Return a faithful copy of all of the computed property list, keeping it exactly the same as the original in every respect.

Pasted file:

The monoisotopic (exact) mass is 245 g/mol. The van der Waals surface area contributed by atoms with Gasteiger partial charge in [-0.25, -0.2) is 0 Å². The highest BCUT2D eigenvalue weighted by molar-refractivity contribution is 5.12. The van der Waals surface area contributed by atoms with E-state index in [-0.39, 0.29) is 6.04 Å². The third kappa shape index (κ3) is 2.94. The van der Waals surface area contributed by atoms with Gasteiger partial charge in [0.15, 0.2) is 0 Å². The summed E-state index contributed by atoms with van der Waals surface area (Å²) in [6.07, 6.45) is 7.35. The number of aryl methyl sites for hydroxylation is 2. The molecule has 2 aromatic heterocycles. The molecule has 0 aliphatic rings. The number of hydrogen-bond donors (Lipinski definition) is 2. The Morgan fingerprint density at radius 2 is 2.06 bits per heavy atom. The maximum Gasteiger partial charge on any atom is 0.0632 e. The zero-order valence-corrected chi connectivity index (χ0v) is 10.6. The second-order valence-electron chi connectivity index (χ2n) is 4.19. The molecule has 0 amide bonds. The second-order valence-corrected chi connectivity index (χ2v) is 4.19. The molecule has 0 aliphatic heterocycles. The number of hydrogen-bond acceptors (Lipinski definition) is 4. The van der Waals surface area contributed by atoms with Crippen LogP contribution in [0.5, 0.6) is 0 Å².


The monoisotopic (exact) mass is 245 g/mol. The van der Waals surface area contributed by atoms with Gasteiger partial charge in [-0.25, -0.2) is 0 Å². The highest BCUT2D eigenvalue weighted by molar-refractivity contribution is 5.12. The van der Waals surface area contributed by atoms with E-state index in [-0.39, 0.29) is 6.04 Å². The third kappa shape index (κ3) is 2.94. The van der Waals surface area contributed by atoms with Gasteiger partial charge in [0.15, 0.2) is 0 Å². The summed E-state index contributed by atoms with van der Waals surface area (Å²) in [6.07, 6.45) is 7.35. The number of aryl methyl sites for hydroxylation is 2. The molecule has 2 aromatic heterocycles. The molecule has 0 aliphatic rings. The number of hydrogen-bond donors (Lipinski definition) is 2. The Morgan fingerprint density at radius 2 is 2.06 bits per heavy atom. The maximum Gasteiger partial charge on any atom is 0.0632 e. The zero-order valence-corrected chi connectivity index (χ0v) is 10.6. The second-order valence-electron chi connectivity index (χ2n) is 4.19. The molecule has 0 amide bonds. The second-order valence-corrected chi connectivity index (χ2v) is 4.19. The molecule has 0 aliphatic heterocycles. The number of hydrogen-bond acceptors (Lipinski definition) is 4. The van der Waals surface area contributed by atoms with Crippen LogP contribution in [0.5, 0.6) is 0 Å².